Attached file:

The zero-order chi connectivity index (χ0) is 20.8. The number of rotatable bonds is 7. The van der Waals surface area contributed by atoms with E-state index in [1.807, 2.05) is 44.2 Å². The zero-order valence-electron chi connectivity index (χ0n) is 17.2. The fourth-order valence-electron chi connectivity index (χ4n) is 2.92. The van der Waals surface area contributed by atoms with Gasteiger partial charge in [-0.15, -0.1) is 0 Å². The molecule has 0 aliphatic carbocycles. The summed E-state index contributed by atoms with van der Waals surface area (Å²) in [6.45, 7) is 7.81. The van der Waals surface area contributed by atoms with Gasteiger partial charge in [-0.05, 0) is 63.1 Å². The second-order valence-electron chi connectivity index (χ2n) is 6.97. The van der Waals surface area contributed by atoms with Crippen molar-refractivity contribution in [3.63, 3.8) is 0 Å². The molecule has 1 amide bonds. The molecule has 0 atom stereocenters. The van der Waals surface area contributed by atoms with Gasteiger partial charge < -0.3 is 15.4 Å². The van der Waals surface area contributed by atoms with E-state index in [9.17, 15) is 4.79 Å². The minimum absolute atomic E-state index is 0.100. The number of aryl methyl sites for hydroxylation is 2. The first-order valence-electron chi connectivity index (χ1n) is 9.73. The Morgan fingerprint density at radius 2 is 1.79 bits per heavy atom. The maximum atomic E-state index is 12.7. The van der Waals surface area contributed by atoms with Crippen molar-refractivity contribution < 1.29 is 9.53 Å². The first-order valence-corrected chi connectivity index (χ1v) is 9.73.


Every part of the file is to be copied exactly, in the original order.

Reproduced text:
The zero-order chi connectivity index (χ0) is 20.8. The number of rotatable bonds is 7. The van der Waals surface area contributed by atoms with E-state index in [1.807, 2.05) is 44.2 Å². The zero-order valence-electron chi connectivity index (χ0n) is 17.2. The fourth-order valence-electron chi connectivity index (χ4n) is 2.92. The van der Waals surface area contributed by atoms with Gasteiger partial charge in [-0.15, -0.1) is 0 Å². The molecule has 0 aliphatic carbocycles. The summed E-state index contributed by atoms with van der Waals surface area (Å²) in [6.45, 7) is 7.81. The van der Waals surface area contributed by atoms with Gasteiger partial charge in [-0.05, 0) is 63.1 Å². The second-order valence-electron chi connectivity index (χ2n) is 6.97. The van der Waals surface area contributed by atoms with Crippen molar-refractivity contribution in [3.63, 3.8) is 0 Å². The molecule has 1 amide bonds. The molecule has 0 atom stereocenters. The van der Waals surface area contributed by atoms with Gasteiger partial charge < -0.3 is 15.4 Å². The van der Waals surface area contributed by atoms with E-state index in [9.17, 15) is 4.79 Å². The minimum absolute atomic E-state index is 0.100. The number of aryl methyl sites for hydroxylation is 2. The first-order valence-electron chi connectivity index (χ1n) is 9.73. The Morgan fingerprint density at radius 2 is 1.79 bits per heavy atom. The maximum atomic E-state index is 12.7. The van der Waals surface area contributed by atoms with Crippen molar-refractivity contribution < 1.29 is 9.53 Å². The first-order valence-corrected chi connectivity index (χ1v) is 9.73.